We at nasen believe that – just like access to education – good social, emotional and mental health (SEMH) is an important right of every child and young person in our schools and colleges, as well as every member of the education workforce.
Our work around SEMH is an important element of our vision of an equitable educational experience for all children and young people – not only because good mental health is vital in its own right, but also because learners with SEND and / or learning differences may be more likely to experience anxiety around having to ‘fit into’ an education system that is poorly designed to meet specific conditions or additional needs.
To mark World Mental Health Day, we've collated this suite of resources to support you in reflecting on practice in your setting, and to help start conversations with children and young people. With everything from bite-sized online CPD units to a half day Youth Mental Health Aware course, we hope you find the right resource for your setting.
And because we know that at least 1 in 6 workers experience common mental health problems, including anxiety and depression, we're keen to get adults talking, too. Next month's Universal SEND Services webinar - How to ensure balance between the role of SENCO and personal wellbeing - has a strong focus on SENCO wellbeing. Be sure to sign up today!
Today, as ever, the nasen team will continue to practice our Mental Health at Work Commitment – a set of actions that any organisation can follow to create a mentally healthy workplace culture by proactively promoting wellbeing, addressing the causes of work-related mental health problems, and supporting staff who are experiencing mental health problems.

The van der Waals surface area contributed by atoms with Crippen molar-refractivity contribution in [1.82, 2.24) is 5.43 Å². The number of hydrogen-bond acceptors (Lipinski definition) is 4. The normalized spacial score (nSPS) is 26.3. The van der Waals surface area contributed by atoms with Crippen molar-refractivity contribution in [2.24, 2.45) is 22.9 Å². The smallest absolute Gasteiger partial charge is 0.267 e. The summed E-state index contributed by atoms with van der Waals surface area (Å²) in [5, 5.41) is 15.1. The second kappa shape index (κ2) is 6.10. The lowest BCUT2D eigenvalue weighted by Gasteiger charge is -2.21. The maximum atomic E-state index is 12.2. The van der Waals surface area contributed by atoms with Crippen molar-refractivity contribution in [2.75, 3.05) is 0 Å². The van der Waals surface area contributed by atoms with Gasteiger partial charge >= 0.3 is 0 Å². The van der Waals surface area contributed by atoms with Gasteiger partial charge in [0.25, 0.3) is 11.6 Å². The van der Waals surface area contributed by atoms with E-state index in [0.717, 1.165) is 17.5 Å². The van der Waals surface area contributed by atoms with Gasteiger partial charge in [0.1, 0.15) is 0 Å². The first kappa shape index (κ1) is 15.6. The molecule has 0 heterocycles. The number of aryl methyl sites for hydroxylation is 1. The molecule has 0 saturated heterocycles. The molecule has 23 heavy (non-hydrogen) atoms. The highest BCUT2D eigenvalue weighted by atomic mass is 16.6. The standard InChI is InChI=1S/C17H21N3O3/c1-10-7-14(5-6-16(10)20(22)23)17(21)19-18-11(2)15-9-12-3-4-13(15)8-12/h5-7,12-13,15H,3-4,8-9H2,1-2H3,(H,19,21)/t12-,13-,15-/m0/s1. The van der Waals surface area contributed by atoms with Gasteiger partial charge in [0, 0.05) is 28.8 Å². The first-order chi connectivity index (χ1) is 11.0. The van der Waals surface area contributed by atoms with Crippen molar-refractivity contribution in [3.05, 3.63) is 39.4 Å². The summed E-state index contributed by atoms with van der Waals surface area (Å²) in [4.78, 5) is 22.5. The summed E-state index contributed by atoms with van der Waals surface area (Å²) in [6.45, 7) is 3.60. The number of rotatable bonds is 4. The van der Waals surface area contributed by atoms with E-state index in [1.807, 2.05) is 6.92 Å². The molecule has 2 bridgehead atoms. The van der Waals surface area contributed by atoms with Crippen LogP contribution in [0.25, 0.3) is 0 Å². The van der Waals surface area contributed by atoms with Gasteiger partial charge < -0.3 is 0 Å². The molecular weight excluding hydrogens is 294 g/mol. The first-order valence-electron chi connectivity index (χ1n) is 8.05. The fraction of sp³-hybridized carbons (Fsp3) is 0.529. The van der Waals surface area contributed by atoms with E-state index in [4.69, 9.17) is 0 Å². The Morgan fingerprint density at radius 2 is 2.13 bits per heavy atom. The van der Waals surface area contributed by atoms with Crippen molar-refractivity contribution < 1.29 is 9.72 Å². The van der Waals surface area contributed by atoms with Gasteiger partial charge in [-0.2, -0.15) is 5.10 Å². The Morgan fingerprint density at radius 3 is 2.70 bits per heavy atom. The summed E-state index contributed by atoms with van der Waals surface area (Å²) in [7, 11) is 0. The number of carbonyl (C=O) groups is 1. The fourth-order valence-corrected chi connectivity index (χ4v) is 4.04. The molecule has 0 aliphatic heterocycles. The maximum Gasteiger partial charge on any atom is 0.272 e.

However you choose to mark World Mental Health Day, we hope you feel better for it.
Specialist spotlight sessions with a focus on SEMH
We know that understanding is not the same as doing, so we encourage people to use the units as a first step, and to go out and test the approaches they learn about in their practice and to use them as a prompt to reflect on what is working well, and what could be better.
For anyone wanting to contextualise their learning further, these Specialist Spotlight discussion sessions are a great space in which to build on learning, to share experiences and seek advice.
A selection of our resources
Many of these resources have been shared as part of previous mental health awareness campaigns, but the themes explored within them are just as relevant today as when they were first published.